42 incorporated into the model, where the emphasis remains on how teachers make sense of the innovation (George, Hall, & Stiegelbauer, 2006). I t is importan t to be cognizant of the importance of the individuals in the organization as the implementation progresses; change is personal and requires developmental growth in the teachers. CBAM has been used by school b ased consultants implementing research based b est practices to impact implementation (Roach, Kratochwill, & Frank, 2009), in research on instructional innovations ( Surry & Farhquar, 1997 ), and by researchers to examine ch anges in concerns (van den Berg & Ros, 1999 ). In addition, CBAM has been utiliz ed to evaluate such school wide reforms such as vocational education (Anek & Finch, 1997; Saunders, 2012) as well as teacher professional development (Bradshaw, 2002; Brzycki & Dudt, 2005; Hall & Loucks, 1978; Holland, 2001). Stages of c oncern CBAM cont ends that people considering and experiencing change evolve in the kinds of questions they ask and in their use of whatever the The stages, in Table 2 3 range fr om awareness of the innovation through refocusing the innovation. In general, early areas of concern are more self oriented; individuals are concerned with the personal impact the innovation will have on them. When these questions are resolved, individua ls shift to more task oriented questions that deal with the use of the innovation. Finally, when self and task concerns are largely resolved, the individual can focus on the potential impact the innovation will have on their environment (Hall & Hord, 201 1a; Hall & Hord, 2011b). In the case of education, teachers usually focus on the impact on students (Loucks Horsley, 1996). According to Hall and Hord (2011b), mandated innovations, such as in this study, result in significantly higher personal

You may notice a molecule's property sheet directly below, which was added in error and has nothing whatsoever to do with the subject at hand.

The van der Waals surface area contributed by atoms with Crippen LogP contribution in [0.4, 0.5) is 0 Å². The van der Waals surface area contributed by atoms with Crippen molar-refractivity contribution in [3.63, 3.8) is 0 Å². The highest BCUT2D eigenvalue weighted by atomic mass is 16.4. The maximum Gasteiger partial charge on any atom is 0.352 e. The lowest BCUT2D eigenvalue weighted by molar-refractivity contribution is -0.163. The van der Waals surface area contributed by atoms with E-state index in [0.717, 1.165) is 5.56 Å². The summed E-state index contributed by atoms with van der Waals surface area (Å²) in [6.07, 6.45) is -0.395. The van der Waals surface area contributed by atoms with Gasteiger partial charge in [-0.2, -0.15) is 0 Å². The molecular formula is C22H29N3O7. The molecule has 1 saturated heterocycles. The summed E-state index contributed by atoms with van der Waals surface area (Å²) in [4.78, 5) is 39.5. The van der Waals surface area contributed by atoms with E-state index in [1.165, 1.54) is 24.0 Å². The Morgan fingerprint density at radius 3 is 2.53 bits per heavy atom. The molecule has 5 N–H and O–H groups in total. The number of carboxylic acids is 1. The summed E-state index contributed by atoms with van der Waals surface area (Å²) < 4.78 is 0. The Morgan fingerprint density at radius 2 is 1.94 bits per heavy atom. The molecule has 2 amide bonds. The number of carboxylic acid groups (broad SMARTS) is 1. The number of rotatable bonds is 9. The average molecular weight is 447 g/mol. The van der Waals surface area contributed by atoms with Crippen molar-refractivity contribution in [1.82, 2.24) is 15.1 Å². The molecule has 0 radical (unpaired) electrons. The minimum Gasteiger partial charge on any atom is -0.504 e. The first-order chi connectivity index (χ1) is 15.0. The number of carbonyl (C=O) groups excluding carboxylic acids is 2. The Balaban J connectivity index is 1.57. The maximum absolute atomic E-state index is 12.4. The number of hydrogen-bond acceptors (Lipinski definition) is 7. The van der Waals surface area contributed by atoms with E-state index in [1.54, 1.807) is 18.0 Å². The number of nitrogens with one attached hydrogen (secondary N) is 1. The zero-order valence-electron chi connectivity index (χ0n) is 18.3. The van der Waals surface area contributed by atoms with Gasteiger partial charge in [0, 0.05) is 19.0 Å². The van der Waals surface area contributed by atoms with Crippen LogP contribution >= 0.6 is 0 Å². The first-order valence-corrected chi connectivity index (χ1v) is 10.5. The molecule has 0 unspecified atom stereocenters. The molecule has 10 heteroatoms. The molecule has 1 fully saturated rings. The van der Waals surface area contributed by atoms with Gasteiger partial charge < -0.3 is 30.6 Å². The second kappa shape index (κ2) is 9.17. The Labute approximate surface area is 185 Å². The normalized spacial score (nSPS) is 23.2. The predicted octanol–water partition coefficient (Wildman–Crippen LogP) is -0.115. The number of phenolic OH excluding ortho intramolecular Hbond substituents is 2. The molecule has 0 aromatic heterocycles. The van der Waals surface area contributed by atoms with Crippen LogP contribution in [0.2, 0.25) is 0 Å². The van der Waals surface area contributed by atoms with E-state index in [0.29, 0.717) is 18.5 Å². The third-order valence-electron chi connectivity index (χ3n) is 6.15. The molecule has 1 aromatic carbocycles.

43 concerns. Addressing the informational and personal concerns, therefore, must be deliberate in order for effective implementation to occur. The SoC are relevant in this study as they per Level of use and innovation c onfiguration In addition to SoC, CBAM provides two other diagnostic dimensions, Levels of Use (LoU), and Innovation Configurations (IC). All three of these components can be u tilized individually or collectively, depending upon the research intent. Any combination of the three may be used to measure how far an individual or organization has progressed in terms of implementation of an innovation (Hall & Hord, 2011b). While SoC centers on the personal and affective aspects of change, LoU measures behavior. LoU is a generic construct, so it can be applied to any innovation to assess use, non use, and the during implementation change if it is used across a time span (Hall, Dirksen, & George, 2006). Innovation configurations take into account that not everyone will utilize an innovation in exactly the same way. Creation of an innovation configurations map provides for a better analysis of the implementation of an innovation. It allows an observer to identify if everyone is adopting the innovation in exactly the same way The use of an innovation configurations map to outline an exact sequence for use for this study is not necessary since the focus of this research is not to study whether everyone is using the SIS in the exact same manner, the aim is to investigate how they are using it as individuals. According to Hall and Hord (2011b), organizations adop t change, but individuals implement it. Research on professional development and new practices in education